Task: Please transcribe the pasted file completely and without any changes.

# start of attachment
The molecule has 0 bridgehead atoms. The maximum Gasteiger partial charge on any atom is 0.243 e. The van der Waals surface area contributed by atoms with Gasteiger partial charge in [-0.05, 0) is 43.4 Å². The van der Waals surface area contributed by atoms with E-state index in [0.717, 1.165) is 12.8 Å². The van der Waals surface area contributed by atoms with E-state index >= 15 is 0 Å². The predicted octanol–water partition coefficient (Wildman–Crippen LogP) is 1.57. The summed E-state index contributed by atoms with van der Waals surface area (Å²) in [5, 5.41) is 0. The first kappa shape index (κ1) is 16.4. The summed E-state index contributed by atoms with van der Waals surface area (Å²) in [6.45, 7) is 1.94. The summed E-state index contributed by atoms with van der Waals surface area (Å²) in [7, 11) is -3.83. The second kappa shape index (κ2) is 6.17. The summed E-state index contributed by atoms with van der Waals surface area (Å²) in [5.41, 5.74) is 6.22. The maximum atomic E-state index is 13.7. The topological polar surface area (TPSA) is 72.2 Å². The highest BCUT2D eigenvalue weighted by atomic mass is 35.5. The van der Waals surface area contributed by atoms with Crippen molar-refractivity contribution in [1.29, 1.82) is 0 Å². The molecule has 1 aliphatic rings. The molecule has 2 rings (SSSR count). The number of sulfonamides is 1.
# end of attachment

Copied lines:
The molecule has 0 bridgehead atoms. The maximum Gasteiger partial charge on any atom is 0.243 e. The van der Waals surface area contributed by atoms with Gasteiger partial charge in [-0.05, 0) is 43.4 Å². The van der Waals surface area contributed by atoms with E-state index in [0.717, 1.165) is 12.8 Å². The van der Waals surface area contributed by atoms with E-state index >= 15 is 0 Å². The predicted octanol–water partition coefficient (Wildman–Crippen LogP) is 1.57. The summed E-state index contributed by atoms with van der Waals surface area (Å²) in [5, 5.41) is 0. The first kappa shape index (κ1) is 16.4. The summed E-state index contributed by atoms with van der Waals surface area (Å²) in [6.45, 7) is 1.94. The summed E-state index contributed by atoms with van der Waals surface area (Å²) in [7, 11) is -3.83. The second kappa shape index (κ2) is 6.17. The summed E-state index contributed by atoms with van der Waals surface area (Å²) in [5.41, 5.74) is 6.22. The maximum atomic E-state index is 13.7. The topological polar surface area (TPSA) is 72.2 Å². The highest BCUT2D eigenvalue weighted by atomic mass is 35.5. The van der Waals surface area contributed by atoms with Crippen molar-refractivity contribution in [1.29, 1.82) is 0 Å². The molecule has 1 aliphatic rings. The molecule has 2 rings (SSSR count). The number of sulfonamides is 1.